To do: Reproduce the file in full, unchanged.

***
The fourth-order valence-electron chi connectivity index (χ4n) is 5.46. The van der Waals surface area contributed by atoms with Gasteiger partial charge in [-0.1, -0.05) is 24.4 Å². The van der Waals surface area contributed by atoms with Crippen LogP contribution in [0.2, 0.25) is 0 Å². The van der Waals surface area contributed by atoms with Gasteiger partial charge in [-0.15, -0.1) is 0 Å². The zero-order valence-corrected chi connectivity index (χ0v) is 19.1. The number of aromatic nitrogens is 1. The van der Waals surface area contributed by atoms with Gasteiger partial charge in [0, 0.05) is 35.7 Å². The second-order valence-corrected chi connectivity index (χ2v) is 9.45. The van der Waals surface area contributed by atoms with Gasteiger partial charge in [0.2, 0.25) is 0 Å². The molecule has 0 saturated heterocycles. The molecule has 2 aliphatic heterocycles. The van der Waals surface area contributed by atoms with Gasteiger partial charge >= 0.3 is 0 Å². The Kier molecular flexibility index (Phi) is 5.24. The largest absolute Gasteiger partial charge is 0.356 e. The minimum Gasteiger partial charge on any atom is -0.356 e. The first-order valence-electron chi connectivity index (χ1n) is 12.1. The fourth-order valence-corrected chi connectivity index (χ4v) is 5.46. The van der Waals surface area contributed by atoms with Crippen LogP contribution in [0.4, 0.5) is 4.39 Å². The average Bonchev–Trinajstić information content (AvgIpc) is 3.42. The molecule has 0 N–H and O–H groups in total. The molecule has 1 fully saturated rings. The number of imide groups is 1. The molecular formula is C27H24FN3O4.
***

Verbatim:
The fourth-order valence-electron chi connectivity index (χ4n) is 5.46. The van der Waals surface area contributed by atoms with Gasteiger partial charge in [-0.1, -0.05) is 24.4 Å². The van der Waals surface area contributed by atoms with Crippen LogP contribution in [0.2, 0.25) is 0 Å². The van der Waals surface area contributed by atoms with Gasteiger partial charge in [-0.15, -0.1) is 0 Å². The zero-order valence-corrected chi connectivity index (χ0v) is 19.1. The number of aromatic nitrogens is 1. The van der Waals surface area contributed by atoms with Gasteiger partial charge in [0, 0.05) is 35.7 Å². The second-order valence-corrected chi connectivity index (χ2v) is 9.45. The van der Waals surface area contributed by atoms with Gasteiger partial charge in [0.2, 0.25) is 0 Å². The molecule has 0 saturated heterocycles. The molecule has 2 aliphatic heterocycles. The van der Waals surface area contributed by atoms with Gasteiger partial charge >= 0.3 is 0 Å². The Kier molecular flexibility index (Phi) is 5.24. The largest absolute Gasteiger partial charge is 0.356 e. The minimum Gasteiger partial charge on any atom is -0.356 e. The first-order valence-electron chi connectivity index (χ1n) is 12.1. The fourth-order valence-corrected chi connectivity index (χ4v) is 5.46. The van der Waals surface area contributed by atoms with Crippen LogP contribution in [0.4, 0.5) is 4.39 Å². The average Bonchev–Trinajstić information content (AvgIpc) is 3.42. The molecule has 0 N–H and O–H groups in total. The molecule has 1 fully saturated rings. The number of imide groups is 1. The molecular formula is C27H24FN3O4.